Recent Museum Visits: Nature versus the Unnatural


I recently visited two sites in the DC area: the Mount Rainier Nature Center and the National Museum of Unnatural History. Both use elements of a natural history museum on a small scale – one to depict real science, and one to imagine the make-believe.

Here is how the two compare:

Red-Eared Sliders at Mount Rainier Nature Center

Red-Eared Sliders at Mount Rainier Nature Center

Who and Why

Mount Rainier Nature Center is part of the Prince George’s County Department of Parks and Recreation, which operates under the following mission statement:

In partnership with our citizens, the Department of Parks and Recreation provides comprehensive park and recreation programs, facilities, and services which respond to changing needs within our communities. We strive to preserve, enhance, and protect our open spaces to enrich the quality of life for present and future generations in a safe and secure environment.

NMUH is run by 826DC, a nonprofit “dedicated to supporting students ages 6-18 with their creative and expository writing skills, and to helping teachers inspire their students to write.” The point of the storefront museum is not to present true scientific information, but to spark interest and imagination. It also serves as a gift shop that sells fun gift items like Future Mold (empty food storage containers) to raise money for the nonprofit.

Logistics

MRNC is located within a mile walk of the West Hyattsville Metro station on the Green Line, though I’m not entirely sure about the walkability (are people really supposed to walk in that bike lane that is separated only by a white line from where the cars whiz by?). NMUH is about one block away from the Columbia Heights Metro station on the Yellow and Green Lines. Both are small spaces, and both are free to visit. MRNC is open 8:30-5 Tuesday through Saturday, and NMUH welcomes visitors from 12 to 6 every day.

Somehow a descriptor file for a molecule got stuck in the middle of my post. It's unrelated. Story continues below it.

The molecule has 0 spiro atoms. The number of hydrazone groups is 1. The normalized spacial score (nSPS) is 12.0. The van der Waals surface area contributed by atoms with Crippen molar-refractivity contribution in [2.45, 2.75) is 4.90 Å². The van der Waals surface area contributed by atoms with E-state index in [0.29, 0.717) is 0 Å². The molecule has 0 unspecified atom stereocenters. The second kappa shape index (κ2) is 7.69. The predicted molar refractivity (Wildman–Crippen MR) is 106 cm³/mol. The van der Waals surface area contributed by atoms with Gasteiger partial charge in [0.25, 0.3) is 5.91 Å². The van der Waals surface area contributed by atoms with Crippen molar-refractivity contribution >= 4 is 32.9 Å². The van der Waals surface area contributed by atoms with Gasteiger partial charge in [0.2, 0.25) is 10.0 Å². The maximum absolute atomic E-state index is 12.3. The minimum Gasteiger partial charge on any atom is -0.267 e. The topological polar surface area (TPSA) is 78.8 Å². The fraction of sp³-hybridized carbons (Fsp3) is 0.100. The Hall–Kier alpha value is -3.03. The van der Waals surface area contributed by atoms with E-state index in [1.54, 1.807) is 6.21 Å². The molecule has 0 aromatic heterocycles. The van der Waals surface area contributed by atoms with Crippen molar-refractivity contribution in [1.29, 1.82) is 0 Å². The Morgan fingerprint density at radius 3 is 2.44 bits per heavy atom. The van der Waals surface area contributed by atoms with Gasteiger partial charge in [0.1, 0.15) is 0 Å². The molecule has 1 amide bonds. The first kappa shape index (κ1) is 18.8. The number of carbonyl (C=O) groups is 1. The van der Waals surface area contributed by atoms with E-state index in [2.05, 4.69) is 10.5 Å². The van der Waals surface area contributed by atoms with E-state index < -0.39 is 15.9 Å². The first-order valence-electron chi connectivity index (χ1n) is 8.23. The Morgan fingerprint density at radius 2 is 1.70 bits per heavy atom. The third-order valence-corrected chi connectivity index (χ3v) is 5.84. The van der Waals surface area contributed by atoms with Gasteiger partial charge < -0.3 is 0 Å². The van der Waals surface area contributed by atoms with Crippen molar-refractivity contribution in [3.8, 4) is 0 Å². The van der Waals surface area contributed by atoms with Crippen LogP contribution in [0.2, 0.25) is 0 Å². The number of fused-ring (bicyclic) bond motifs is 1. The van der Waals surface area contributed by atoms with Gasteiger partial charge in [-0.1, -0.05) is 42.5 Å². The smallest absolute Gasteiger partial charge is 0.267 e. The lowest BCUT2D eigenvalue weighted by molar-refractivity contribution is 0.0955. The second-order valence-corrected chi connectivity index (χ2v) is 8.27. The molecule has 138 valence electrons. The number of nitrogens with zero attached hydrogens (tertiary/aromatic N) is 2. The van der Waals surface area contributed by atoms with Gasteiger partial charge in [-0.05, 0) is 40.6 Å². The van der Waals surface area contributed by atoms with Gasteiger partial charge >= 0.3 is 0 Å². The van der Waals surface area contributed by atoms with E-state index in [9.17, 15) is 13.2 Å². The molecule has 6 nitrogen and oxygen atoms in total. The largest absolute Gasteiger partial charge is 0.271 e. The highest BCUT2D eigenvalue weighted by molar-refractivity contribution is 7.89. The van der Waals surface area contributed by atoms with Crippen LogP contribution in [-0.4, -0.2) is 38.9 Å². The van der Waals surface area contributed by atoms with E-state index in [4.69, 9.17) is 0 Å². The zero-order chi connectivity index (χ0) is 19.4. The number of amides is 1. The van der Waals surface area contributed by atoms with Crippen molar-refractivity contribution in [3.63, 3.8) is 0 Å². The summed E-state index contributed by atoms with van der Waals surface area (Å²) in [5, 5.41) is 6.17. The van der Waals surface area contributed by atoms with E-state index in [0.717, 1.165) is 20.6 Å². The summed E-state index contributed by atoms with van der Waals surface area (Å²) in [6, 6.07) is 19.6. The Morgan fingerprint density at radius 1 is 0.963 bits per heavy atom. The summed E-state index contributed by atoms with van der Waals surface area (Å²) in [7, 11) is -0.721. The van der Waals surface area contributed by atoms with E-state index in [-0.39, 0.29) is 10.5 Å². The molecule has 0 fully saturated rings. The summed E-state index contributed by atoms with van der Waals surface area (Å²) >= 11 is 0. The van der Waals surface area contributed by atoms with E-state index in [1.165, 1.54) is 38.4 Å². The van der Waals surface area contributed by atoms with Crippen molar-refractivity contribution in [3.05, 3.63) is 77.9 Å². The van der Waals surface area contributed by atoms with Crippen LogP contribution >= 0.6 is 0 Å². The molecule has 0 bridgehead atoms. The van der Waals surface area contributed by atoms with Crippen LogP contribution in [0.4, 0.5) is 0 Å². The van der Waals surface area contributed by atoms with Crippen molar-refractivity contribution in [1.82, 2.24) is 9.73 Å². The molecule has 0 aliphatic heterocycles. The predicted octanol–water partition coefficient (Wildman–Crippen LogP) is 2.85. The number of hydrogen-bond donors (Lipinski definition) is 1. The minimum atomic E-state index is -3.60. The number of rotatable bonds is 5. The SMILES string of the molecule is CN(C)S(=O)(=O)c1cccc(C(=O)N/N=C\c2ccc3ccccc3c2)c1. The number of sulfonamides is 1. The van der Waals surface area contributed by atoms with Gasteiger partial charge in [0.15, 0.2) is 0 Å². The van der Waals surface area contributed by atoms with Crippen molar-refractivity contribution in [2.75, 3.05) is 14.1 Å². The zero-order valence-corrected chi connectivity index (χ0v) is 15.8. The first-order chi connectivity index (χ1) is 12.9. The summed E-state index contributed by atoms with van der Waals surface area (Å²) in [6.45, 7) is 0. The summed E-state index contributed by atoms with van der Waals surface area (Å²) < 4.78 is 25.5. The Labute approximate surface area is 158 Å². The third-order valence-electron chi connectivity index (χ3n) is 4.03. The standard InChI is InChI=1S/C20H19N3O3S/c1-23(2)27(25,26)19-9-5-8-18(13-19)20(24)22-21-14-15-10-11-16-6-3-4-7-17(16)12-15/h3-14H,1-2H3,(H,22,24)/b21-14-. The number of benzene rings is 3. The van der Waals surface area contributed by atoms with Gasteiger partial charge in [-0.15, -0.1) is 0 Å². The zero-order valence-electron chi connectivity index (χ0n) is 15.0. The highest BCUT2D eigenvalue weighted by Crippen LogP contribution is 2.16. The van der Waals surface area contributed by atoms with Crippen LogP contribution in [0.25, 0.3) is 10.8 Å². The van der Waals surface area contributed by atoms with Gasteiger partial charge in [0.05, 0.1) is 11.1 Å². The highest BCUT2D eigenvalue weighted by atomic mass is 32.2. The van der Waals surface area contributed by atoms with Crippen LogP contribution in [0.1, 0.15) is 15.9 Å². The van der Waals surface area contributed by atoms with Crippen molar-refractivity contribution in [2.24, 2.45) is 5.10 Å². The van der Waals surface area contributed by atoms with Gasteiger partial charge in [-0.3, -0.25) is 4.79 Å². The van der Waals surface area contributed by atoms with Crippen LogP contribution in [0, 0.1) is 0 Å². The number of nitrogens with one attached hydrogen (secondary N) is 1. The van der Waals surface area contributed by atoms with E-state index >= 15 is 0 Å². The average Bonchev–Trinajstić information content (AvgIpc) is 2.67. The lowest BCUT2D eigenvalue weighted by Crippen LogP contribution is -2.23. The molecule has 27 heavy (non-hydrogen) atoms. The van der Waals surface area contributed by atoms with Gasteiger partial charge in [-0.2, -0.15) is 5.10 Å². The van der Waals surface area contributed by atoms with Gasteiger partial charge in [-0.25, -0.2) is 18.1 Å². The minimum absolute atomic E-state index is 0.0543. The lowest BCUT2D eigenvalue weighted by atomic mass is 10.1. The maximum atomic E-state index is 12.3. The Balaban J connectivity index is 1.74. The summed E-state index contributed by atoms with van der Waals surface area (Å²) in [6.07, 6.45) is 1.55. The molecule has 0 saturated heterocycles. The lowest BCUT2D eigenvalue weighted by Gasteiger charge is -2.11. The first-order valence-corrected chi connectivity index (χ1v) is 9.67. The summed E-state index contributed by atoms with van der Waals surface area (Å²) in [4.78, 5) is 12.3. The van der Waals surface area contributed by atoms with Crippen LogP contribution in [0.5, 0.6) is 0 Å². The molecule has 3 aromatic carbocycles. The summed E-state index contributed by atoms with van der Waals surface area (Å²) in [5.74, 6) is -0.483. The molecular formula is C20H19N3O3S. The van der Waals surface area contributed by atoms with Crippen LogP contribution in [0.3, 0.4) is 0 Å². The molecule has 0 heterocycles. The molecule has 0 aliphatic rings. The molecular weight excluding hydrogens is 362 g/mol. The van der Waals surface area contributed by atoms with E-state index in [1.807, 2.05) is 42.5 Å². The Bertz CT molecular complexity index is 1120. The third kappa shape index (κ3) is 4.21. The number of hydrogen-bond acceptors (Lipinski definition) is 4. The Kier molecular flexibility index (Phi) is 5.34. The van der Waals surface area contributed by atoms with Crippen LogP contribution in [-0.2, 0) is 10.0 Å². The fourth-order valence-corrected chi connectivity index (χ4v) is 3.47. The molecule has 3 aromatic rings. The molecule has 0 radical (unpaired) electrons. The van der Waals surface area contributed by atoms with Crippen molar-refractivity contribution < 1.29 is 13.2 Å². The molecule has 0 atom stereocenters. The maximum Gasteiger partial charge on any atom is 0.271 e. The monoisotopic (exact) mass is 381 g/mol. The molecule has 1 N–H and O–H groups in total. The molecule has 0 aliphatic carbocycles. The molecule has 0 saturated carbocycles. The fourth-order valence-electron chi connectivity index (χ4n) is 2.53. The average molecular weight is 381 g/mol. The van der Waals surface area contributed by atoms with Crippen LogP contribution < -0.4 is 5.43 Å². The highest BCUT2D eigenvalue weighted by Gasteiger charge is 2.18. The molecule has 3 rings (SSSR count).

Audience

I may have been an anomaly as an adult who visited each site alone. The activities available at each place imply that NMUH is geared toward older kids than MRNC. MRNC offered coloring stations, picture books, a large colorful rug, toys, and the classic Cat in the Hat movie playing on a TV, suggesting a preschool audience. At NMUH, whose mission is to help 6-through-18-year-olds with writing, the tongue-in-cheek displays and text that requires viewers to discern between real and pretend indicate an audience of older kids.

Critters

MRNC showcases live animals, including turtles, frogs, and insects. NMUH has a mascot, Alvarez, billed as the last living dinosaur – or perhaps an iguana who has lived its life in a DC residence before coming to its current home. NMUH also features taxidermy animals and tiny dioramas.

Plants

On MRNC’s grounds, visitors can see a butterfly garden and a rain garden, and a small courtyard. NMUH does not have outdoor space, but the room is adorned with some leafy plants.

National Museum of Unnatural History

National Museum of Unnatural History

Play Spaces

In addition to the indoor play areas at MRNC mentioned above, the site is also a recreation center with an outdoor playground, which was full of children and families on the warmish day I visited. Perhaps the biggest draw at NMUH is a cave in one corner, where visitors can hide and imagine.

Since It’s April…

I’ll mention that both sites have some Easter symbols: a live rabbit at MRNC, and so-called dinosaur eggs for sale at NMUH.

Happy Easter!

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About Laura

Paralegal with Master of Arts in Teaching in Museum Education, frequent museum visitor, based in Washington, DC. I care about what museums can do, both in terms of public offerings and internal practices, to make the world a better place. I blog about museum education ("informed"), the social work of museums ("humane"), and visitor experience ("citizenry").
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